Announcing the CERT Basic Fuzzing Framework 2.0
Version 2.0 of the CERT Basic Fuzzing Framework (BFF) made its debut on Valentine's Day at the 2011 CERT Vendor Meeting in San Francisco. This new edition has a lot of cool features that we'll be describing in more detail in future posts, but we wanted to let you know that it's available so that you can download and try it.
Since we released BFF 1.1 in September last year, we've made a number of improvements to our Linux-based fuzzing environment. We are releasing the updates as BFF 2.0. Our main goal is to make it simpler for the creators of software to get started fuzzing. Along the way, we're trying to discover and refine techniques to increase the efficiency of finding vulnerabilities through fuzzing.
Here's a summary of what we've done:
- BFF has been completely rewritten in Python. After refactoring BFF 1.0 into BFF 1.1 (both written in Perl) to improve performance, we observed that modularizing the component parts of BFF would make it easier to add new features. We were also seeing more and more Python appear in the security community, so we decided to port the BFF code from Perl to Python and break it into modules. The algorithmic improvements made to BFF 1.1 remain in BFF 2.0.
- We added a 'rangefinder' feature to eliminate the need for the user to figure out how much of the input file to fuzz. The rangefinder built in to BFF will automatically adjust the degree of input fuzzing to find more crashes by focusing on the ranges that are most fruitful.
- We totally rewrote the crash minimization code to leverage some combinatorics and probability analysis we have done since BFF 1.1 was released. The new version is both efficient and relentless in its attempts to minimize crashing test cases to only the bits absolutely necessary to differentiate the crashing test case from the known good seed file.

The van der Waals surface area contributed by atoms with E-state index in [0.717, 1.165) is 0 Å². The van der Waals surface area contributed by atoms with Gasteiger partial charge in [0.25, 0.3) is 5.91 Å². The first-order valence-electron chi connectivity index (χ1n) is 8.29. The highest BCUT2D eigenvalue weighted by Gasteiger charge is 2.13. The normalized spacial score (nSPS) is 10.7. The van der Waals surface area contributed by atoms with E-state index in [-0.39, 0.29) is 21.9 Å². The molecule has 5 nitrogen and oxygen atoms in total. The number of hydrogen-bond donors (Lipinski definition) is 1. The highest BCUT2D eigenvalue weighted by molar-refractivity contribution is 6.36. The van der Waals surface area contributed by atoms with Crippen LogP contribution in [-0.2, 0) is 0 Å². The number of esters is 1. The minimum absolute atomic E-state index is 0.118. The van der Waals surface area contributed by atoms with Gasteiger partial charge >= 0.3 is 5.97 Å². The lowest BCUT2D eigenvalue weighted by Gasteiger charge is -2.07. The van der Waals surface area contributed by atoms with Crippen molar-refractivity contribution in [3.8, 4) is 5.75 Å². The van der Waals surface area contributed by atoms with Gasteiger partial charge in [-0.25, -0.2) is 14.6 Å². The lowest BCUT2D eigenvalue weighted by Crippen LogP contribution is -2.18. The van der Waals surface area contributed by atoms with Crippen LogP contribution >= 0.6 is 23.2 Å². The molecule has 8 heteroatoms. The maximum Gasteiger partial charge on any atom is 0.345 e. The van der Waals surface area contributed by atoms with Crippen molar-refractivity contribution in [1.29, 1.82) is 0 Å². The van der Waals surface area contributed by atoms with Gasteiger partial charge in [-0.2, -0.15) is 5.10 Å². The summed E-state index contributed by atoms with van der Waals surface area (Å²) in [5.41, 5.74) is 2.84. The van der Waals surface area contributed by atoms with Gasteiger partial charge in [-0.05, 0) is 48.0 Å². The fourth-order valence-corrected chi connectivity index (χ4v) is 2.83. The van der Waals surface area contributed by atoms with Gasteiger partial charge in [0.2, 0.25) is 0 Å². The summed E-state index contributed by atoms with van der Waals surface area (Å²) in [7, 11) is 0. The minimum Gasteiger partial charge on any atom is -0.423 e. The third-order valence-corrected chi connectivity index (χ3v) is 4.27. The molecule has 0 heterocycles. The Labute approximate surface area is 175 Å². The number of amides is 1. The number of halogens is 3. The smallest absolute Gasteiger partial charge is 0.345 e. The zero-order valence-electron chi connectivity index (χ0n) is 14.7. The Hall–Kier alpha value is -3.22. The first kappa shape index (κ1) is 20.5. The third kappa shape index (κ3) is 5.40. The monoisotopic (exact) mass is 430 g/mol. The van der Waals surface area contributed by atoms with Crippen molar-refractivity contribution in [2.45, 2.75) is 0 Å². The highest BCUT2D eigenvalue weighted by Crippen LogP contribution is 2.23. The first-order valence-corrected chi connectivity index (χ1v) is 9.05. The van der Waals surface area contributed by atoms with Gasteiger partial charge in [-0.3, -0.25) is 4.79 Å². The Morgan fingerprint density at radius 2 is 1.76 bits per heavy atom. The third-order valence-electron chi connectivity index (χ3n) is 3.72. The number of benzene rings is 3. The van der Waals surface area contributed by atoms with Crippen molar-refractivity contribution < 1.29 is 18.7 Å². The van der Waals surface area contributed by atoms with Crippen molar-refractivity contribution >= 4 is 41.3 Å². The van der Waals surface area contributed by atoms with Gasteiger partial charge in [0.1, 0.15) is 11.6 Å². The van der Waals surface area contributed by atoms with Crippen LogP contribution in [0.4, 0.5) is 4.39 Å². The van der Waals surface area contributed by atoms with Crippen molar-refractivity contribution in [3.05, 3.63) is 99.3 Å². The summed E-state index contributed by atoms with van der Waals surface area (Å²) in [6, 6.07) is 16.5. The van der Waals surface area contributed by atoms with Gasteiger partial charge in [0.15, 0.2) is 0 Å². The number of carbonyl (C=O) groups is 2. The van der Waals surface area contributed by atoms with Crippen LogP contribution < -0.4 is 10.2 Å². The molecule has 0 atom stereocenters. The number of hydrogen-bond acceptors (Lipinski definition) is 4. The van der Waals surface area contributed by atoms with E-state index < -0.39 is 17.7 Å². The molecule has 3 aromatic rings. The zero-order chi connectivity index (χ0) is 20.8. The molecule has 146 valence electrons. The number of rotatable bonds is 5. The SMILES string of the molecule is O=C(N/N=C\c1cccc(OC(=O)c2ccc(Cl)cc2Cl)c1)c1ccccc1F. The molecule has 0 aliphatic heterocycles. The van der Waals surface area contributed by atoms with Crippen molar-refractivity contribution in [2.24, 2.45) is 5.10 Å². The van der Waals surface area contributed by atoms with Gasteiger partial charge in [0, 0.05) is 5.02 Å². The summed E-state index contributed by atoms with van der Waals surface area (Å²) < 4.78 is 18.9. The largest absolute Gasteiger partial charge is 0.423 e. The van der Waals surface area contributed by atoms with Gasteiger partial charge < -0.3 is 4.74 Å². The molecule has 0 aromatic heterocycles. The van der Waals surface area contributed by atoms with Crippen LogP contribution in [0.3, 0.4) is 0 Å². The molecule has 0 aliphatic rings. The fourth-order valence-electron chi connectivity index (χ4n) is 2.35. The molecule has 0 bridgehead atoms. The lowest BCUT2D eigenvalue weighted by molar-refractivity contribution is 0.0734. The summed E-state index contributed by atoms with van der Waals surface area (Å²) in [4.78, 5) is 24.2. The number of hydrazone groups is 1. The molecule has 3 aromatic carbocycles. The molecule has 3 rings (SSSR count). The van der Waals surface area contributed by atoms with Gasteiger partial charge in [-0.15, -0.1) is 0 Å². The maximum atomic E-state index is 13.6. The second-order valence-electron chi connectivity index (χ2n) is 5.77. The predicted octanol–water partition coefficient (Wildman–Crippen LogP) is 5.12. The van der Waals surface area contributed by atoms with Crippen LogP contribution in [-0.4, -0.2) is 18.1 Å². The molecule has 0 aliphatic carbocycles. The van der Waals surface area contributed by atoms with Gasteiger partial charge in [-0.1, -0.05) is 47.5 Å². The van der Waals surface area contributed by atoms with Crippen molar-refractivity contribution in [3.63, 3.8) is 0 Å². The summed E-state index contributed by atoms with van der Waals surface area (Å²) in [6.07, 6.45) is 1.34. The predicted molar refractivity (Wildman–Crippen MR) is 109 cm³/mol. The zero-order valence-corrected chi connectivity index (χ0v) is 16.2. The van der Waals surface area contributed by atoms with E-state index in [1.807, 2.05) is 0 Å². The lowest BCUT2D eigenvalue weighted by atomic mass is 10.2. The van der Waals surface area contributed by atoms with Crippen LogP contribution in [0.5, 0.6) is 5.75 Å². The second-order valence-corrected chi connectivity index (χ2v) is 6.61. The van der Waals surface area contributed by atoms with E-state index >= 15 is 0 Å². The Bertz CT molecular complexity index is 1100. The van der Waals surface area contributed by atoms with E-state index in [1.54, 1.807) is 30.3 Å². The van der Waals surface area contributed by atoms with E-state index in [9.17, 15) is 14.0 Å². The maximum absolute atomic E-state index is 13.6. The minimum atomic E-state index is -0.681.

- Logging in BFF uses the Python logging module for all of its logging needs.
- We have also incorporated a few statistics and visualization tools to help with analyzing BFF logs. These are in the analyzers directory in the scripts.zip file.
We'll be posting more about these and possibly other features of BFF 2.0 in the future, but we wanted to share the news so you can start your own fuzzing campaigns. To get started, simply follow these steps:
- Download BFF 2.0 from http://www.cert.org/download/bff
DebianFuzz.zipto a directory of your choice
- Create a snapshot in VMware
- Power on the VM
You may need to verify that the shared folder (
c:\fuzz -> /mnt/hgfs/fuzz) is enabled in the VM preferences. Other virtualization products may work with some additional configuration. See the README file in
scripts.zip for more details.
Note: For those of you who received a copy of BFF 2.0 at our vendor meeting last week, we've made a few bug fixes to the code in
scripts.zip, so you might want to download a fresh copy.